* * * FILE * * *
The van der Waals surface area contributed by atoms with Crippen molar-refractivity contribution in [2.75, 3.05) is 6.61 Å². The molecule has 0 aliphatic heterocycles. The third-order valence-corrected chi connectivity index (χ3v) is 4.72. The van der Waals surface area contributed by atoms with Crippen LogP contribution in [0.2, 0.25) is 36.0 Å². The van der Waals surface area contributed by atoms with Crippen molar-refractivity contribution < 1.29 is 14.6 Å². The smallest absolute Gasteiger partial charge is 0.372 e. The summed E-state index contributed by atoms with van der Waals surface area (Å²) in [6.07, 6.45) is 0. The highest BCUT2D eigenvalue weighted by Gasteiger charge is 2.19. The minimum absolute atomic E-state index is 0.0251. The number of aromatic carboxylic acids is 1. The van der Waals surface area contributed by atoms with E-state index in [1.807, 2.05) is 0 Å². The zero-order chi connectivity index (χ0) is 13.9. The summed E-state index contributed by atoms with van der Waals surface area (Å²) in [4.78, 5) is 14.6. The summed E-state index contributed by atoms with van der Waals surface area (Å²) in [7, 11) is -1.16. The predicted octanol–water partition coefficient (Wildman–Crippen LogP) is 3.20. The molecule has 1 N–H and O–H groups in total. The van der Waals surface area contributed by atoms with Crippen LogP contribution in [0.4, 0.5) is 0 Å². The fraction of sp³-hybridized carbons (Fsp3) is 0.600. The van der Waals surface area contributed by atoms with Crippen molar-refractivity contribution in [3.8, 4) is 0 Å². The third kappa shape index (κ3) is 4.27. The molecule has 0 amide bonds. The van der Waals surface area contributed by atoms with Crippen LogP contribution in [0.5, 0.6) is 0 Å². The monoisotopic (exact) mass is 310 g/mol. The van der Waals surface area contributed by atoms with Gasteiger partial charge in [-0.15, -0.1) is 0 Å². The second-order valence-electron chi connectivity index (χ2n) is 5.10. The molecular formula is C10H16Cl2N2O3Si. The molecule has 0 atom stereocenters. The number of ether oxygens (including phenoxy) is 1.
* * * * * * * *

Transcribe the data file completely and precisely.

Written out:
The van der Waals surface area contributed by atoms with Crippen molar-refractivity contribution in [2.75, 3.05) is 6.61 Å². The molecule has 0 aliphatic heterocycles. The third-order valence-corrected chi connectivity index (χ3v) is 4.72. The van der Waals surface area contributed by atoms with Crippen LogP contribution in [0.2, 0.25) is 36.0 Å². The van der Waals surface area contributed by atoms with Crippen molar-refractivity contribution < 1.29 is 14.6 Å². The smallest absolute Gasteiger partial charge is 0.372 e. The summed E-state index contributed by atoms with van der Waals surface area (Å²) in [6.07, 6.45) is 0. The highest BCUT2D eigenvalue weighted by Gasteiger charge is 2.19. The minimum absolute atomic E-state index is 0.0251. The number of aromatic carboxylic acids is 1. The van der Waals surface area contributed by atoms with E-state index in [1.807, 2.05) is 0 Å². The zero-order chi connectivity index (χ0) is 13.9. The summed E-state index contributed by atoms with van der Waals surface area (Å²) in [4.78, 5) is 14.6. The summed E-state index contributed by atoms with van der Waals surface area (Å²) in [7, 11) is -1.16. The predicted octanol–water partition coefficient (Wildman–Crippen LogP) is 3.20. The molecule has 1 N–H and O–H groups in total. The van der Waals surface area contributed by atoms with Crippen LogP contribution in [0.4, 0.5) is 0 Å². The fraction of sp³-hybridized carbons (Fsp3) is 0.600. The van der Waals surface area contributed by atoms with Crippen molar-refractivity contribution in [3.8, 4) is 0 Å². The third kappa shape index (κ3) is 4.27. The molecule has 0 amide bonds. The van der Waals surface area contributed by atoms with Crippen LogP contribution in [0.5, 0.6) is 0 Å². The monoisotopic (exact) mass is 310 g/mol. The van der Waals surface area contributed by atoms with Gasteiger partial charge in [-0.15, -0.1) is 0 Å². The second-order valence-electron chi connectivity index (χ2n) is 5.10. The molecular formula is C10H16Cl2N2O3Si. The molecule has 0 atom stereocenters. The number of ether oxygens (including phenoxy) is 1.